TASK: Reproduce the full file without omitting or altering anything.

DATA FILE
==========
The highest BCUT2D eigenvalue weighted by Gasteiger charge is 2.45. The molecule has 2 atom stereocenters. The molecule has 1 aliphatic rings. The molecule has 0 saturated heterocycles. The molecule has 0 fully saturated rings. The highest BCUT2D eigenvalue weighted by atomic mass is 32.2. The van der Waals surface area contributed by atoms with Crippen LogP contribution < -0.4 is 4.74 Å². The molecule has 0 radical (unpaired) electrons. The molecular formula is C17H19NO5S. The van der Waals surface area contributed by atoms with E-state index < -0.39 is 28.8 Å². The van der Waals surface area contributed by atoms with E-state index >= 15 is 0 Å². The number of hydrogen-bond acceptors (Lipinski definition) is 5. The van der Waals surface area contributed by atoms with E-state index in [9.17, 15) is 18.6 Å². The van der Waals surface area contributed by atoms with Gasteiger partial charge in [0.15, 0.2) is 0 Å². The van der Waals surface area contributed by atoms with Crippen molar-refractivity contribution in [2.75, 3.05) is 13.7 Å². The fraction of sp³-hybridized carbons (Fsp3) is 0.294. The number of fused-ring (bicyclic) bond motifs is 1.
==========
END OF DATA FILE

The highest BCUT2D eigenvalue weighted by Gasteiger charge is 2.45. The molecule has 2 atom stereocenters. The molecule has 1 aliphatic rings. The molecule has 0 saturated heterocycles. The molecule has 0 fully saturated rings. The highest BCUT2D eigenvalue weighted by atomic mass is 32.2. The van der Waals surface area contributed by atoms with Crippen LogP contribution < -0.4 is 4.74 Å². The molecule has 0 radical (unpaired) electrons. The molecular formula is C17H19NO5S. The van der Waals surface area contributed by atoms with E-state index < -0.39 is 28.8 Å². The van der Waals surface area contributed by atoms with E-state index >= 15 is 0 Å². The number of hydrogen-bond acceptors (Lipinski definition) is 5. The van der Waals surface area contributed by atoms with E-state index in [9.17, 15) is 18.6 Å². The van der Waals surface area contributed by atoms with Gasteiger partial charge in [0.15, 0.2) is 0 Å². The van der Waals surface area contributed by atoms with Crippen molar-refractivity contribution in [2.75, 3.05) is 13.7 Å². The fraction of sp³-hybridized carbons (Fsp3) is 0.294. The number of fused-ring (bicyclic) bond motifs is 1.